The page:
Speaking before the United Nations in 1984, he linked the freedom struggle of the people of Burkina Faso to the centuries of revolutionary struggle from the birth of capitalism to today—from the American and French revolutions at the end of the eighteenth century to the great October Revolution of 1917 that “transformed the world, brought victory to the proletariat, shook the foundation of capitalism, and made possible the realization of the Paris Commune’s dreams of justice.” We are the heirs of those revolutions, he said—hence the title.

“We are open to all the winds of the will of the peoples and their revolutions, and we study some of the terrible failures that have given rise to tragic violations of human rights,” he noted. “We take from each revolution only its kernel of purity, which forbids us to become slaves to the reality of others.”

And along that line of march, Sankara looked to Cuba as the preeminent example of revolutionary struggle in our times.  
A world leader
Sankara was not only a leader of the people of Africa. He was not only a spokesman for the oppressed and exploited of the semicolonial countries. He gave leadership to working people in the imperialist world as well. In the last decades of the 20th century, proletarian leaders with the world stature of Thomas Sankara, Maurice Bishop, and in a similar way Malcolm X in the United States, have emerged from the ranks of the oppressed peoples of all lands—even the most economically undeveloped—to give leadership to the international struggle for national liberation and socialism. And thus to take their rightful place in history, in leading historical change.

That fact is a measure of the vast changes that have marked the past century—the strengthening of revolutionary forces worldwide foreseen by Lenin and the leaders of the Communist International in the first years after the victory of the October Revolution.

This is the tradition in which we can today place the example given us by our five Cuban brothers who continue to fight not as victims, but as combatants of the Cuban Revolution, today on the front lines of the class struggle in the United States. From within the federal prisons, they are carrying out their political work among some 2 million others who are the recipients of what Washington calls justice. That is where we see the original of the face that the whole world has witnessed so clearly at Guantánamo Bay Naval Base and in Iraq.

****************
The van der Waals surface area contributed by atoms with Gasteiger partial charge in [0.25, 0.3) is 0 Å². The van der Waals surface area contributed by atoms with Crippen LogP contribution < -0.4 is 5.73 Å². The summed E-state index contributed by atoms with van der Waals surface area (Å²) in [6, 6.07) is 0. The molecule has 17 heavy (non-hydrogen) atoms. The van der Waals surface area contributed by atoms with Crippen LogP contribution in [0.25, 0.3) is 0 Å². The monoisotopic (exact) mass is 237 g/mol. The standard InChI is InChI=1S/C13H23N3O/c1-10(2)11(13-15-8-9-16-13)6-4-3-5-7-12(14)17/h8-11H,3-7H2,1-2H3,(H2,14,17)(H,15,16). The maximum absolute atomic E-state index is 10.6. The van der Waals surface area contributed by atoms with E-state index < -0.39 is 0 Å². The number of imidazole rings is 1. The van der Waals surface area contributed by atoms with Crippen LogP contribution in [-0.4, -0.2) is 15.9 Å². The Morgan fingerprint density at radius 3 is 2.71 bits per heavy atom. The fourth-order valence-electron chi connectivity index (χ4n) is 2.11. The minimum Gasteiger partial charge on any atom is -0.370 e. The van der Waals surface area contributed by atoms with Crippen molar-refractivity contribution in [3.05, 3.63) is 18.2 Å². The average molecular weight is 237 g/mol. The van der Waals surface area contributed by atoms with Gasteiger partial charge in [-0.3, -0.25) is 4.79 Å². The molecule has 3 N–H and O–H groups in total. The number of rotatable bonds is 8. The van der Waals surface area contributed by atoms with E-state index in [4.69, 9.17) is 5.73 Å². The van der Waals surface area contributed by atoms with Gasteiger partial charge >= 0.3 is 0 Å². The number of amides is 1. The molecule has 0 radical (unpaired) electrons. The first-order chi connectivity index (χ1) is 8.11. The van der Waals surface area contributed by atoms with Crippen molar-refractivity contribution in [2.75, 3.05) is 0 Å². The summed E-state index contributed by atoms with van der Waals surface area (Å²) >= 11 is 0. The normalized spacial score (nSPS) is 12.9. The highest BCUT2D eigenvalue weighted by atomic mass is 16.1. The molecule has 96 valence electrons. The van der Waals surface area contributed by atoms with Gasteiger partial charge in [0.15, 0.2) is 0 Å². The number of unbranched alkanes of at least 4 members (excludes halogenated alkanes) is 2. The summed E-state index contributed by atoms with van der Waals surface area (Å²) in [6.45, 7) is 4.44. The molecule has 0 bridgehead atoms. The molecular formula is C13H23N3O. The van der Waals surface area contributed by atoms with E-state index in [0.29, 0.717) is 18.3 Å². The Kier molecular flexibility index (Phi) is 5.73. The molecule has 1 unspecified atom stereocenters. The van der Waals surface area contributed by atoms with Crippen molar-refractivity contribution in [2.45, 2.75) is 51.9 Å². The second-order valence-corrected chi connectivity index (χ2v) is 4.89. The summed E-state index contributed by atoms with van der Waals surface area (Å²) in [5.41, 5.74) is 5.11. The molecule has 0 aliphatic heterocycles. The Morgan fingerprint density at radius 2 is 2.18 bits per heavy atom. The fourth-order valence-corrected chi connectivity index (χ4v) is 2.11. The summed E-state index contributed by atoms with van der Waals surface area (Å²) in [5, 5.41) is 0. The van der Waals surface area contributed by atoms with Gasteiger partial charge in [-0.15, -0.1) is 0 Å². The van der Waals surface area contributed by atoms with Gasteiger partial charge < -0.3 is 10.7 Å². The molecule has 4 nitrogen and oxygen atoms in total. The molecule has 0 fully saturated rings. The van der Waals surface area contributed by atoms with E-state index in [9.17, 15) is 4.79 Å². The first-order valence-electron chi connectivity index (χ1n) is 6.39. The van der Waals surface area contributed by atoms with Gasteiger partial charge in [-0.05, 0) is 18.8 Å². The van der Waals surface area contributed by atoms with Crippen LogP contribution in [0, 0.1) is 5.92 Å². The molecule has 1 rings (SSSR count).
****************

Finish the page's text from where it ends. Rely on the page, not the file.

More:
A powerful, unique impact
The books produced by Pathfinder are not sold only in bookstores or through the worldwide web. Most are sold on the streets—from sidewalk tables in working-class districts of the cities and towns of the United States and Europe, at mine portals and factory gates, on university campuses and at high school doors, at demonstrations or meetings where those who are fighting and seeking a way forward for working people are likely to gather.

At those tables, the face of Thomas Sankara has a powerful, indeed unique impact. Many passing by are literally stopped in their tracks when their eye falls on the book Thomas Sankara Speaks. It is an expanded selection of his speeches that Pathfinder published in English very soon after he was assassinated in 1987 and has maintained in print ever since. Some do not know who he is. But they are attracted to the confidence, character, and integrity they see in his face, and want to know more about him.

It is among the growing tens of thousands of immigrant workers from West and Central Africa who today are swelling the ranks of the working class in the imperialist centers, driven there by the whiplash of capital, that Sankara is best known and respected. Many are astonished to see the face of Sankara on a street table in the neighborhood where they live or work, on the cover of a book of his speeches, edited, printed, and distributed in the United States by working people there who look to Sankara as a revolutionary leader. That fact alone leads a good number to begin to think about the working class in the United States in a different way, and to be open to seeing the importance of the traditions of struggle they bring into what is the growing resistance by working people in North America to the bosses’ assaults on our wages, job conditions, hours of work, and basic social and political rights.

And it is important to add that the converse is equally true. Reading Sankara is for us an important part of broadening the historical and cultural horizons of those who have been born or lived for years in the imperialist centers.

Since it first appeared in 1988, close to 7,000 copies of Thomas Sankara Speaks have been sold in English alone, and many thousands more of the French edition, Oser inventer l’avenir—dare to invent the future.

From the very beginning, one of the hallmarks of the revolutionary course Sankara fought for was the mobilization of women to fight for their emancipation. As he says in one of the speeches published here, a talk that presents the program of the government he headed, “The revolution and women’s liberation go together. We do not talk of women’s emancipation as an act of charity or because of a surge of human compassion. It is a basic necessity for the triumph of the revolution. Women hold up the other half of the sky.”